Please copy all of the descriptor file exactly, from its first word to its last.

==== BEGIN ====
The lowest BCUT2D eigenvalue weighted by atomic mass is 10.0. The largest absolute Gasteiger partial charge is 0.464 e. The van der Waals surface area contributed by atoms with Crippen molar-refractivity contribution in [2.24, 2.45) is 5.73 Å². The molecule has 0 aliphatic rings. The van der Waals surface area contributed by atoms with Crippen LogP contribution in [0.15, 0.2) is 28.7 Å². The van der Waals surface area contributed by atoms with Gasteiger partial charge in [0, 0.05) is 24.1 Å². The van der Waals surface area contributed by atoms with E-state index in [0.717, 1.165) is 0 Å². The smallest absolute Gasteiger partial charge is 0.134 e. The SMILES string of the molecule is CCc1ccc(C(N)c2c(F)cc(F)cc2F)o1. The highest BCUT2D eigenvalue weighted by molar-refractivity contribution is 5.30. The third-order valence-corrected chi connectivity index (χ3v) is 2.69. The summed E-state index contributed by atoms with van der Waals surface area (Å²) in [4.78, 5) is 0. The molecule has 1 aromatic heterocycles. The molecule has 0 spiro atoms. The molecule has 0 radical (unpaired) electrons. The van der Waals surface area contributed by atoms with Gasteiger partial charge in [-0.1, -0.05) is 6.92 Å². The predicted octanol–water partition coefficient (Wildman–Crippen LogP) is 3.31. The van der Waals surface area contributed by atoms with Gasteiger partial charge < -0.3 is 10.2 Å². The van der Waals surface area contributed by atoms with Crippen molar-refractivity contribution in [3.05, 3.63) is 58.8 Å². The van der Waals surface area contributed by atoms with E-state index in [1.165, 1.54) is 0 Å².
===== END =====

The lowest BCUT2D eigenvalue weighted by atomic mass is 10.0. The largest absolute Gasteiger partial charge is 0.464 e. The van der Waals surface area contributed by atoms with Crippen molar-refractivity contribution in [2.24, 2.45) is 5.73 Å². The molecule has 0 aliphatic rings. The van der Waals surface area contributed by atoms with Crippen LogP contribution in [0.15, 0.2) is 28.7 Å². The van der Waals surface area contributed by atoms with Gasteiger partial charge in [0, 0.05) is 24.1 Å². The van der Waals surface area contributed by atoms with E-state index in [0.717, 1.165) is 0 Å². The smallest absolute Gasteiger partial charge is 0.134 e. The SMILES string of the molecule is CCc1ccc(C(N)c2c(F)cc(F)cc2F)o1. The highest BCUT2D eigenvalue weighted by molar-refractivity contribution is 5.30. The third-order valence-corrected chi connectivity index (χ3v) is 2.69. The summed E-state index contributed by atoms with van der Waals surface area (Å²) in [4.78, 5) is 0. The molecule has 1 aromatic heterocycles. The molecule has 0 spiro atoms. The molecule has 0 radical (unpaired) electrons. The van der Waals surface area contributed by atoms with Gasteiger partial charge in [-0.1, -0.05) is 6.92 Å². The predicted octanol–water partition coefficient (Wildman–Crippen LogP) is 3.31. The van der Waals surface area contributed by atoms with Gasteiger partial charge < -0.3 is 10.2 Å². The van der Waals surface area contributed by atoms with Crippen molar-refractivity contribution in [3.05, 3.63) is 58.8 Å². The van der Waals surface area contributed by atoms with E-state index in [1.165, 1.54) is 0 Å².